Book of Abstracts: Albany 2007
June 19-23 2007
Stochastic Description of Enzymatic Reaction
The application of the deterministic approach for description of the enzymatic reaction kinetics is appropriate if a large number of molecules of substrate and enzyme are engaged in the enzymatic reaction. In that case, one can consider that the number of molecules in the substrate-enzyme complex is equivalent to its average value and almost no fluctuations of the enzymatic reaction rate occur. However, in a real cell system it is rather possible to deal with a small number of enzyme and substrate molecules and since the substrate-enzyme complex formation and dissolving processes depend upon random collision of the substrate molecules to the molecules of enzyme, then it is obvious that the number of the substrate-enzyme complex molecules fluctuates. This results in fluctuations of the enzymatic reaction rate. In such case, in order to present a rather realistic view of the process, the kinetics of the enzymatic reaction should be described using the theory of arbitrary processes. It is considered that there are no diffusion limitations. For the stochastic description of the enzymatic reaction, a probabilistic function is defined, which presents the defined number of substrate-enzyme complexes in the system at a given moment of time taking into account that the system possessed another amount of substrate-enzyme complexes at the previous moment of time.
The transitional probabilities and time dependences of the average rate of enzymatic reaction and its dispersion are easily determined in the case of the simplest one-substrate enzymatic reaction. In case of low substrate concentrations the dispersion of the enzymatic reaction rate linearly depends upon substrate concentration, while it decreases and tends to zero in the case of higher substrate concentrations. The Michaelis constant can be determined by maximum coordinate of the dispersion. Such an approach allows also determining correlation function and spectral density of the enzymatic reaction rate. It is shown that the correlation function of the enzymatic reaction rate depends upon time exponentially, while its spectral density has Lorentz form. The analysis of the correlation function and spectral density of enzymatic reaction rate shows that their comparison to the experimental correlation function and spectral density allows obtaining additional information on the bounding parameters of the substrate and enzyme, namely the values of the rate constants of substrate-enzyme complex formation as well as rate constants of its dissolving to substrate and free enzyme and to product and free enzyme.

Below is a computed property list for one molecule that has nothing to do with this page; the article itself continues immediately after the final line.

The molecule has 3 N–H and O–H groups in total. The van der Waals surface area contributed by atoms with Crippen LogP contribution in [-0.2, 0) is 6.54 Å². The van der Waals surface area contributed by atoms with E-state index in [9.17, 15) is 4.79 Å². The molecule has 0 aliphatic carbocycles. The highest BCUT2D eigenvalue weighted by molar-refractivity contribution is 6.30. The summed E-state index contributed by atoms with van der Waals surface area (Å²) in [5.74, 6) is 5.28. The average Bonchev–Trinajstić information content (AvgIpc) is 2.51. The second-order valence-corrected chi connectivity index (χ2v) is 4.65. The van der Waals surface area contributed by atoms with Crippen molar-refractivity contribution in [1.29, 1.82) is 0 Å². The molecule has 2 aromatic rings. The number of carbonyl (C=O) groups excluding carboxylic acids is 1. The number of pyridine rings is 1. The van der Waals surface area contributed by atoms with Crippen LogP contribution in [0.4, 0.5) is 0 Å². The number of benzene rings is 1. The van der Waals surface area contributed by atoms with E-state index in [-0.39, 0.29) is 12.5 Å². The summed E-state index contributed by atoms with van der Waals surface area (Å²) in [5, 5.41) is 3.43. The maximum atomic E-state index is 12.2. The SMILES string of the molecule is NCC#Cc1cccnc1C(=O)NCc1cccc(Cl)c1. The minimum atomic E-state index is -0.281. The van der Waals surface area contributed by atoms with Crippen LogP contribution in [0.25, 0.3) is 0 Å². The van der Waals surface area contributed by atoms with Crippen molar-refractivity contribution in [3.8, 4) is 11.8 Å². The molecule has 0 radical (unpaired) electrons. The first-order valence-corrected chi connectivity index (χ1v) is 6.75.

Valeri B. Arakelyan1
1Yerevan Physics Institute